It’s been my experience that conferences are often like great big pep rallies, except usually the night or day following the pep rally the big game happens. Keeping motivation and spreading it tends to be more difficult when it comes to motivating people towards advocacy. I decided that this time I would be prepared for my trip back home. I loaded up with copies of the EMRA Advocacy Handbook, and filled my head with information before departing D.C., but it seems that I wasn’t as prepared as I should have been.
Once home, I found that by and large the residents that I spoke to could largely be grouped into one of two classes: 1) Those who wish that the knew more about health policy and health care legislation, but didn’t know where to find it, or 2) Those who were glad that I enjoyed “that stuff”, but it wasn’t for them.
The first group, I’m sure all of us reading this blog are familiar with; If it isn’t us now, it was us at some point in our careers. What I found funny was that I found more interest in the latter group. Many of them because I knew well enough to know that the DID have a stance on health policy. Most were surprised when they learned that many of the things that interested them not only “counted” as advocacy, but were discussed at the conference. Whether the interest was EMS diversion, patient literacy, or on call coverage, each person had an advocacy interest; Most of them thought that their interest fell outside of the lines.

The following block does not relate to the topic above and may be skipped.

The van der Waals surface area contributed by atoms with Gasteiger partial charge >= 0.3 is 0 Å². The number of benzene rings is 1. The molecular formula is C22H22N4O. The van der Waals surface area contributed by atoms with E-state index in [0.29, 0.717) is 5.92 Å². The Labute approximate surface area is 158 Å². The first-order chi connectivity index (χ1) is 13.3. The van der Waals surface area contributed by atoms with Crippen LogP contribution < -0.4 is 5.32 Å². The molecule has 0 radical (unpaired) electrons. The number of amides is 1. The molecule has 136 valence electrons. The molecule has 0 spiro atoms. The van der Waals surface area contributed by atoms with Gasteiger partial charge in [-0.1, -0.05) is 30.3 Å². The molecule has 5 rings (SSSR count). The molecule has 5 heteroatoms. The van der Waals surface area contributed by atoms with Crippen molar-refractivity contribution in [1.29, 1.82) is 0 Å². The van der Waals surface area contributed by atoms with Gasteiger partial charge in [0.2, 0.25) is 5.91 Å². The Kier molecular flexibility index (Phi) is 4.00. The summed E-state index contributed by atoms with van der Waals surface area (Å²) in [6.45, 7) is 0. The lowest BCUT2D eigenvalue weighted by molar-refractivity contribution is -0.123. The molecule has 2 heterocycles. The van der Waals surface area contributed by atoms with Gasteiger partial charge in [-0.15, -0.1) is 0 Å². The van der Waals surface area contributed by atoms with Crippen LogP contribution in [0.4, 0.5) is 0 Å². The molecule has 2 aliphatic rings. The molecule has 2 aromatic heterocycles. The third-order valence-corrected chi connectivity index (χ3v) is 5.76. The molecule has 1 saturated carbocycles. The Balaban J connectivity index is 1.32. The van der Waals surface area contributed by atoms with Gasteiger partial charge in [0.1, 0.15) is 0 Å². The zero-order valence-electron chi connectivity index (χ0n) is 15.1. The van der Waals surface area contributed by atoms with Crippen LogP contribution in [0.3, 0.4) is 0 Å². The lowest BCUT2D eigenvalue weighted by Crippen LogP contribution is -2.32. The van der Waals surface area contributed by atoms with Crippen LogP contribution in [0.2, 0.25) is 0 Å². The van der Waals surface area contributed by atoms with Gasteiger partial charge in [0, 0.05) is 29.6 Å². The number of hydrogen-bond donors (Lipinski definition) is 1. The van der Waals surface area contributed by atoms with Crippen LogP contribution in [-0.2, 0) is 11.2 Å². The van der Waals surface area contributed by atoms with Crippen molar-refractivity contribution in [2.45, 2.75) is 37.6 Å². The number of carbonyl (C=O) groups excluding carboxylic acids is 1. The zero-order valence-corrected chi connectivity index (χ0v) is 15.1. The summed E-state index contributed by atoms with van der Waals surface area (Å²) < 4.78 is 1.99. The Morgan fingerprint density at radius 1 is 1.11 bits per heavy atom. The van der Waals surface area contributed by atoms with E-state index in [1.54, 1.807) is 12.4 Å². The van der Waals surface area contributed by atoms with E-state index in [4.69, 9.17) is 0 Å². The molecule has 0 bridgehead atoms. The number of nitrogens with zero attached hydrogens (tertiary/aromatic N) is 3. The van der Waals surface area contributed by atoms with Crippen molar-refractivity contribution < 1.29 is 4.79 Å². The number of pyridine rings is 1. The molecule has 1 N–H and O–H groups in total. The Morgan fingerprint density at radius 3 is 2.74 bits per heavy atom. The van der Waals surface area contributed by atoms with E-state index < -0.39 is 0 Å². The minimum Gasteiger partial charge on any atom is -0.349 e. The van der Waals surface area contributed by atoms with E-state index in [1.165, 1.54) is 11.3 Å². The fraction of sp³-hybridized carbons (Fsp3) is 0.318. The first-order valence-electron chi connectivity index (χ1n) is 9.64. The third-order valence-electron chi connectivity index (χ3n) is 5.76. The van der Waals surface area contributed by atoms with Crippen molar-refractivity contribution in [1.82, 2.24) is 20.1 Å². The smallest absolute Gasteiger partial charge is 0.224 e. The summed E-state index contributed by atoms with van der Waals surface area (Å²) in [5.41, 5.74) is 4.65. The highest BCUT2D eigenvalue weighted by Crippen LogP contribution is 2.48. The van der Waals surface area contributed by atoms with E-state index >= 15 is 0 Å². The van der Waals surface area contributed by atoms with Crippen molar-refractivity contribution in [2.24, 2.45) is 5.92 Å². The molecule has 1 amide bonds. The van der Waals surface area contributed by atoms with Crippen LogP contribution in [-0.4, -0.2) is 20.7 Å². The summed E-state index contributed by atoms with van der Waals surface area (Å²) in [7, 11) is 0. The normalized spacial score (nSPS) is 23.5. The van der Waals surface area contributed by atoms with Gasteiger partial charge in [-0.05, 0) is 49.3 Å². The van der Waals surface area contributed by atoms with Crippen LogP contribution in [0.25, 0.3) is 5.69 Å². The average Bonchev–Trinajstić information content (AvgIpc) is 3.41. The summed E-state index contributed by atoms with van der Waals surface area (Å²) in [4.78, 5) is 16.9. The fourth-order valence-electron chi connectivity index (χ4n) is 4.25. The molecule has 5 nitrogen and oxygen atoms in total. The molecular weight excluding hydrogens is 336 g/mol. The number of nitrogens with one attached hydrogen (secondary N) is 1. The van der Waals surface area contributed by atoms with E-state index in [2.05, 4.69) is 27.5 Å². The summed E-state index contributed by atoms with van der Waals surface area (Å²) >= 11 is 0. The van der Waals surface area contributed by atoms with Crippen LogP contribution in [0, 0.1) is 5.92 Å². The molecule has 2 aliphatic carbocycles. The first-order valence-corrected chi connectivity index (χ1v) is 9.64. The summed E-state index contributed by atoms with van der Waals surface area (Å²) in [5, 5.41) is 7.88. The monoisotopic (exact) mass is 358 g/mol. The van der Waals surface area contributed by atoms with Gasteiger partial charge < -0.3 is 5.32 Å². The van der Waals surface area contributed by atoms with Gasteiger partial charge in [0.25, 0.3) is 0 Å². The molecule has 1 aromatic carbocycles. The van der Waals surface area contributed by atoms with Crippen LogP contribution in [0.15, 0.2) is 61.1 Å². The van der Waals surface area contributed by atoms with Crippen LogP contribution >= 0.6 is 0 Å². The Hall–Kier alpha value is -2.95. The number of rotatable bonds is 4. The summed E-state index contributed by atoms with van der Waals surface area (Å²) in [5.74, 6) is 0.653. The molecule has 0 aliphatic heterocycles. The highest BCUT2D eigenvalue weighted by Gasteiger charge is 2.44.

Additionally, many complained that too often in residency we get so caught up in treating the patient, doing paperwork and making rounds that we neglect the non-clinical aspects of medicine. Just as how EM was left out of the EMTALA talks years ago, this goes on in hospital administration today. The sentiment seemed to be “we don’t know how, we don’t have time, so we don’t.” This made me reflect on my biggest fault. I an terribly guilty of the “If I Don’t Do It, No One Will” mentality. It dawned upon me that there are many people who are ready to step up and fill in the big roles; including the resident level. However as residents we are new to the field and what many of us need is someone who will show us the way. Admittedly, one of my strengths is in seeking out new opportunities; however, because if my aforementioned fault I often kept them to myself. As my residency continues it is my goal to pass those opporunities on to others for the betterment of myself, my peers and our collective careers.